“I want to make the tax code so simple that even Timothy Geithner can file his taxes on time,” the governor said.

Our tax code differs from what Perry is proposing in two ways. One is that the definition of taxable income is complicated because you can deduct home mortgage interest, non-reimbursed business expenses, a whole suite of small-bore tax credits, charitable contributions, and various other things. A second is that we have multiple tax brackets, such that a rich guy pays a higher marginal rate than a poor person. It’s changing the first that makes a tax code simpler. There’s nothing complicated about calculating how much you owe in taxes once you’ve calculated your taxable income. The second change just helps rich people pay less taxes.  [emphasis mine]

Feel free to make arguments against progressive rates, just don’t pretend that it any way actually simplifies things (or you might be a Republican presidential candidate).

Infographic of the day

US health care summed up in one handy image (via Ezra, of course):

What I especially like about this one is the use of amenable mortality in the top-left corner.  In many ways, I think that is the key measure of a health system’s success, yet it is a statistic must people are entirely unfamiliar with.  In short, how many people died that wouldn’t have with reasonable standards of health care treatment.   I think this figure puts the lie to “the US has the best health care in the world” better than any other figure.   Back before my health care wonkery days, I wasn’t all that familiar with this metric.  Now, however, I very much like to incorporate it into class lectures on health care policy and I’ve found that it is as persuasive as any other figure I share with my students.  Combine this with health care spending per capita (not in this chart, but the top right gets at the issue) and it becomes really hard to argue for essentially only minor changes to the status quo (the default Republican position).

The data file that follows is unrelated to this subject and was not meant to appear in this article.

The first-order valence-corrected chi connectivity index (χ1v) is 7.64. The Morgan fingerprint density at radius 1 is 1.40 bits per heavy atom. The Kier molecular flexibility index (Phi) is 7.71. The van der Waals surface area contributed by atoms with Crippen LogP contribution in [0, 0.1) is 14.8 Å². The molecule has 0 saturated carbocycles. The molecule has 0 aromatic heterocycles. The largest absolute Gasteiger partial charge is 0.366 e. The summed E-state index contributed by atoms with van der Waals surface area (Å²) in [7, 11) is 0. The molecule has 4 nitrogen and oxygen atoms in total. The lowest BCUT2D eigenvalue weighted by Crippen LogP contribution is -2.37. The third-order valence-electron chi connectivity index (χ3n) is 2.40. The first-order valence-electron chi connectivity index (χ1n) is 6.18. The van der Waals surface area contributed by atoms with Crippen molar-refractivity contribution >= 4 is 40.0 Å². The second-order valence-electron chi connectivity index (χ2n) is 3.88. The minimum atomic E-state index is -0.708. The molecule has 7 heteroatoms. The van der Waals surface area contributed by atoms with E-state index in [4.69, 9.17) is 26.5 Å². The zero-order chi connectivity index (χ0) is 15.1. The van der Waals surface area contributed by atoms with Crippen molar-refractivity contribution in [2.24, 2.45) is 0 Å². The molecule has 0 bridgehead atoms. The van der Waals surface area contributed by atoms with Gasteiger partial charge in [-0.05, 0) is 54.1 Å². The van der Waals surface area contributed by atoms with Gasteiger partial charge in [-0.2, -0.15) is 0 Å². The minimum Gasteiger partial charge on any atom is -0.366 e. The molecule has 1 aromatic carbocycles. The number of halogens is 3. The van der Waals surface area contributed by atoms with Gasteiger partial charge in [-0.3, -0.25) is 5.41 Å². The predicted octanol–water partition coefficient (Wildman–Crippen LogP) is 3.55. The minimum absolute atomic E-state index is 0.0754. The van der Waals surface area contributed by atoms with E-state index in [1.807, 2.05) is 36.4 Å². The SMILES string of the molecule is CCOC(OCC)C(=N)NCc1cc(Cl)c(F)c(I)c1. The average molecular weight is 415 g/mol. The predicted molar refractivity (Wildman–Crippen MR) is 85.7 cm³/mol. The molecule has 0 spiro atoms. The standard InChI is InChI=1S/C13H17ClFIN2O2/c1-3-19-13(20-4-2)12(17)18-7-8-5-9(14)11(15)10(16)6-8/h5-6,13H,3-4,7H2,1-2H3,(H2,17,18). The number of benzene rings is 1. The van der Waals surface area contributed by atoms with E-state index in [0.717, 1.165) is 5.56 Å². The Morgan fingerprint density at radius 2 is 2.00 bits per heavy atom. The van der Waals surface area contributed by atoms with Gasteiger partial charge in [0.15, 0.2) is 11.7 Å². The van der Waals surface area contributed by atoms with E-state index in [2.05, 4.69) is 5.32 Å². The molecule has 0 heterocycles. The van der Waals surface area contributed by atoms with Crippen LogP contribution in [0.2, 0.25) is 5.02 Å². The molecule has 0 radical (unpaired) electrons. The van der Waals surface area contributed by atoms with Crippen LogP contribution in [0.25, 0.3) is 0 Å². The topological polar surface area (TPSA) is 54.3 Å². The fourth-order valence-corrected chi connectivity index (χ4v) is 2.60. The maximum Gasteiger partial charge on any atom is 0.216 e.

Regulation amok!

It’s all well and good for Republicans to rail against “job-killing regulation” all the time, but the truth is, most of these regulations are there for a reason.  For example, Ohio has among the weakest regulations on exotic animal ownership of any state and we get this:

ZANESVILLE, Ohio — Dozens of animals escaped Tuesday from a wild-animal preserve that houses bears, big cats and other beasts, and the owner later was found dead there, said police, who shot several of the animals and urged nearby residents to stay indoors.

The fences had been left unsecured at the Muskingum County Animal Farm in Zanesville, in east-central Ohio, and the animals’ cages were open, police said. They wouldn’t say what animals escaped but said the preserve had lions, tigers, cheetahs, wolves, giraffes, camels and bears. They said bears and wolves were among 25 escaped animals that had been shot and killed and there were multiple sightings of exotic animals along a nearby highway.

Yeah, sure it’s infringing upon your liberty to not let you have all the lions, tigers, and bears, you want, but I certainly don’t want to live somewhere with totally unregulated ownership of such dangerous creatures.  Alas, in Ohio:

Mazzola had permits for nine bears for 2010, the Ohio Department of Natural Resources said. The state requires permits for bears but doesn’t regulate the ownership of nonnative animals, such as lions and tigers.

Of course, if Ohio had better regulations they might have “killed’ Mazzola’s job.  Of course, I’d argue that’s a good thing.